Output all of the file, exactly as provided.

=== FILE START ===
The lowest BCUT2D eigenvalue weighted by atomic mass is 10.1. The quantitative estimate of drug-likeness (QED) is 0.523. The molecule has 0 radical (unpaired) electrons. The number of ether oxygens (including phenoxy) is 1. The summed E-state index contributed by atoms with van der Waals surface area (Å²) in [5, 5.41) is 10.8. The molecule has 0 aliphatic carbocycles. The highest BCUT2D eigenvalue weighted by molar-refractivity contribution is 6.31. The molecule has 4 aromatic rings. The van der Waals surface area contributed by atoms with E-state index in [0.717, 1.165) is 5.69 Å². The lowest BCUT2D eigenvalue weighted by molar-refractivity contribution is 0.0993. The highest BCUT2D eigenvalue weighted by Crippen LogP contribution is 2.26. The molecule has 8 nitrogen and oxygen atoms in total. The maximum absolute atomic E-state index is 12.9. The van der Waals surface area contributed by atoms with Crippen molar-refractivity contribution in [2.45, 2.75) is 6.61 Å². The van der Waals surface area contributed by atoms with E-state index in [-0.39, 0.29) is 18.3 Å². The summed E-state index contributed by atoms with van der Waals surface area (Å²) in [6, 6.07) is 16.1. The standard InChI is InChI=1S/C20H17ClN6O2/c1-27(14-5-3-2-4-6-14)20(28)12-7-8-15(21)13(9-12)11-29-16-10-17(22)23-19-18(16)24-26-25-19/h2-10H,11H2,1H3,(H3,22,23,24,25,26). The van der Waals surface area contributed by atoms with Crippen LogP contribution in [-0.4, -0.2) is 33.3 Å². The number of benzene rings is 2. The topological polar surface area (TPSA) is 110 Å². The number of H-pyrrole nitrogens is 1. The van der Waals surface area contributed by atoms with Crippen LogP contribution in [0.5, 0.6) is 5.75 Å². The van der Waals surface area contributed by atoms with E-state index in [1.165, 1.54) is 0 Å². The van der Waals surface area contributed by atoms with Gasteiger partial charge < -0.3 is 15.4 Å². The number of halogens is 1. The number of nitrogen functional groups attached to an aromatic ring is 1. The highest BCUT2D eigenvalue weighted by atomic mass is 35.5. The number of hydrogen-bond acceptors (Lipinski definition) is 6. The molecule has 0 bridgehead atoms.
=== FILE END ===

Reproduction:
The lowest BCUT2D eigenvalue weighted by atomic mass is 10.1. The quantitative estimate of drug-likeness (QED) is 0.523. The molecule has 0 radical (unpaired) electrons. The number of ether oxygens (including phenoxy) is 1. The summed E-state index contributed by atoms with van der Waals surface area (Å²) in [5, 5.41) is 10.8. The molecule has 0 aliphatic carbocycles. The highest BCUT2D eigenvalue weighted by molar-refractivity contribution is 6.31. The molecule has 4 aromatic rings. The van der Waals surface area contributed by atoms with E-state index in [0.717, 1.165) is 5.69 Å². The lowest BCUT2D eigenvalue weighted by molar-refractivity contribution is 0.0993. The highest BCUT2D eigenvalue weighted by Crippen LogP contribution is 2.26. The molecule has 8 nitrogen and oxygen atoms in total. The maximum absolute atomic E-state index is 12.9. The van der Waals surface area contributed by atoms with Crippen molar-refractivity contribution in [2.45, 2.75) is 6.61 Å². The van der Waals surface area contributed by atoms with E-state index in [-0.39, 0.29) is 18.3 Å². The summed E-state index contributed by atoms with van der Waals surface area (Å²) in [6, 6.07) is 16.1. The standard InChI is InChI=1S/C20H17ClN6O2/c1-27(14-5-3-2-4-6-14)20(28)12-7-8-15(21)13(9-12)11-29-16-10-17(22)23-19-18(16)24-26-25-19/h2-10H,11H2,1H3,(H3,22,23,24,25,26). The van der Waals surface area contributed by atoms with Crippen LogP contribution in [-0.4, -0.2) is 33.3 Å². The number of benzene rings is 2. The topological polar surface area (TPSA) is 110 Å². The number of H-pyrrole nitrogens is 1. The van der Waals surface area contributed by atoms with Crippen LogP contribution in [0.5, 0.6) is 5.75 Å². The van der Waals surface area contributed by atoms with E-state index in [1.165, 1.54) is 0 Å². The van der Waals surface area contributed by atoms with Gasteiger partial charge < -0.3 is 15.4 Å². The number of halogens is 1. The number of nitrogen functional groups attached to an aromatic ring is 1. The highest BCUT2D eigenvalue weighted by atomic mass is 35.5. The number of hydrogen-bond acceptors (Lipinski definition) is 6. The molecule has 0 bridgehead atoms.